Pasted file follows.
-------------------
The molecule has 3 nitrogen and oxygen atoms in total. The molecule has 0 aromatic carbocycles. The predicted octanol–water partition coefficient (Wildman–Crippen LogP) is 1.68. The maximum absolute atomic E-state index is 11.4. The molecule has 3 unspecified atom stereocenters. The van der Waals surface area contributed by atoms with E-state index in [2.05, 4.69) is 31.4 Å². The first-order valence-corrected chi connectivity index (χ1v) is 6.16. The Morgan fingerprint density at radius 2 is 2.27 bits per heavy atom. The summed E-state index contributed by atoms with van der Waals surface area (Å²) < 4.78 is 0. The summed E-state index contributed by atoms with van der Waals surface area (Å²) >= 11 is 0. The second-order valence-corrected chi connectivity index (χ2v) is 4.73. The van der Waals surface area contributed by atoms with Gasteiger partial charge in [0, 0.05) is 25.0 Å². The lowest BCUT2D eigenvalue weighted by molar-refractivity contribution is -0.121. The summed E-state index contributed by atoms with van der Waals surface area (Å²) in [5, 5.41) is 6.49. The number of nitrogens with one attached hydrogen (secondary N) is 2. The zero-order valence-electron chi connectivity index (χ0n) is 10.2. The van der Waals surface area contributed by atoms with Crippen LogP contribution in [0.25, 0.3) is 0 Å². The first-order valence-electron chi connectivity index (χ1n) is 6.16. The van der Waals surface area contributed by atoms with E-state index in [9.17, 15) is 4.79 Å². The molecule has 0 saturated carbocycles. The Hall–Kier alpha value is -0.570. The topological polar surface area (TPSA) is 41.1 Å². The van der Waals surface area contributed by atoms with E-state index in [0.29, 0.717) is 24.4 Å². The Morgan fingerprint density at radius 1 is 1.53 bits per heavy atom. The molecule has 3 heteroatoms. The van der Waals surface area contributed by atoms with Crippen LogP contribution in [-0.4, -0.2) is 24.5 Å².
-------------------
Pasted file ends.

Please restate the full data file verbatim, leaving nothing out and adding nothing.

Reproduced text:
The molecule has 3 nitrogen and oxygen atoms in total. The molecule has 0 aromatic carbocycles. The predicted octanol–water partition coefficient (Wildman–Crippen LogP) is 1.68. The maximum absolute atomic E-state index is 11.4. The molecule has 3 unspecified atom stereocenters. The van der Waals surface area contributed by atoms with E-state index in [2.05, 4.69) is 31.4 Å². The first-order valence-corrected chi connectivity index (χ1v) is 6.16. The Morgan fingerprint density at radius 2 is 2.27 bits per heavy atom. The summed E-state index contributed by atoms with van der Waals surface area (Å²) < 4.78 is 0. The summed E-state index contributed by atoms with van der Waals surface area (Å²) >= 11 is 0. The second-order valence-corrected chi connectivity index (χ2v) is 4.73. The van der Waals surface area contributed by atoms with Gasteiger partial charge in [0, 0.05) is 25.0 Å². The lowest BCUT2D eigenvalue weighted by molar-refractivity contribution is -0.121. The summed E-state index contributed by atoms with van der Waals surface area (Å²) in [5, 5.41) is 6.49. The number of nitrogens with one attached hydrogen (secondary N) is 2. The zero-order valence-electron chi connectivity index (χ0n) is 10.2. The van der Waals surface area contributed by atoms with Crippen LogP contribution in [0.25, 0.3) is 0 Å². The first-order valence-electron chi connectivity index (χ1n) is 6.16. The van der Waals surface area contributed by atoms with E-state index in [9.17, 15) is 4.79 Å². The molecule has 0 saturated carbocycles. The Hall–Kier alpha value is -0.570. The topological polar surface area (TPSA) is 41.1 Å². The van der Waals surface area contributed by atoms with E-state index in [0.29, 0.717) is 24.4 Å². The Morgan fingerprint density at radius 1 is 1.53 bits per heavy atom. The molecule has 3 heteroatoms. The van der Waals surface area contributed by atoms with Crippen LogP contribution in [-0.4, -0.2) is 24.5 Å².